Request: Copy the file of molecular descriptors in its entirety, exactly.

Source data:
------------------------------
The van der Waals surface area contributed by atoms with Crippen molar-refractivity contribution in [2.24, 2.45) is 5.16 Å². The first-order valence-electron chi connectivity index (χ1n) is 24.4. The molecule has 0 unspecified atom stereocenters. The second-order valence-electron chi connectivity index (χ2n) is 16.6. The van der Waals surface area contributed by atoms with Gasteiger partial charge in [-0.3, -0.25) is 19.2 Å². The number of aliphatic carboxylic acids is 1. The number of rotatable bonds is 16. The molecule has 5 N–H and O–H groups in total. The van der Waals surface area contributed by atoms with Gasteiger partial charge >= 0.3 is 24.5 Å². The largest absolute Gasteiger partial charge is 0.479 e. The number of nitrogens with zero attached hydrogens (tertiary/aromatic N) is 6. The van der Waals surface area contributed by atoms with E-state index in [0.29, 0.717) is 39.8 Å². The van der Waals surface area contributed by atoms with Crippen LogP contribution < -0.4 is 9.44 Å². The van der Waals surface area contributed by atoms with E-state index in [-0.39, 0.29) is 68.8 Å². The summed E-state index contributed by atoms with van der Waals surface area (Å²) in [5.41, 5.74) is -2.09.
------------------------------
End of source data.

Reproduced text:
The van der Waals surface area contributed by atoms with Crippen molar-refractivity contribution in [2.24, 2.45) is 5.16 Å². The first-order valence-electron chi connectivity index (χ1n) is 24.4. The molecule has 0 unspecified atom stereocenters. The second-order valence-electron chi connectivity index (χ2n) is 16.6. The van der Waals surface area contributed by atoms with Gasteiger partial charge in [-0.3, -0.25) is 19.2 Å². The number of aliphatic carboxylic acids is 1. The number of rotatable bonds is 16. The molecule has 5 N–H and O–H groups in total. The van der Waals surface area contributed by atoms with Gasteiger partial charge >= 0.3 is 24.5 Å². The largest absolute Gasteiger partial charge is 0.479 e. The number of nitrogens with zero attached hydrogens (tertiary/aromatic N) is 6. The van der Waals surface area contributed by atoms with E-state index in [0.29, 0.717) is 39.8 Å². The van der Waals surface area contributed by atoms with Crippen LogP contribution < -0.4 is 9.44 Å². The van der Waals surface area contributed by atoms with E-state index in [-0.39, 0.29) is 68.8 Å². The summed E-state index contributed by atoms with van der Waals surface area (Å²) in [5.41, 5.74) is -2.09.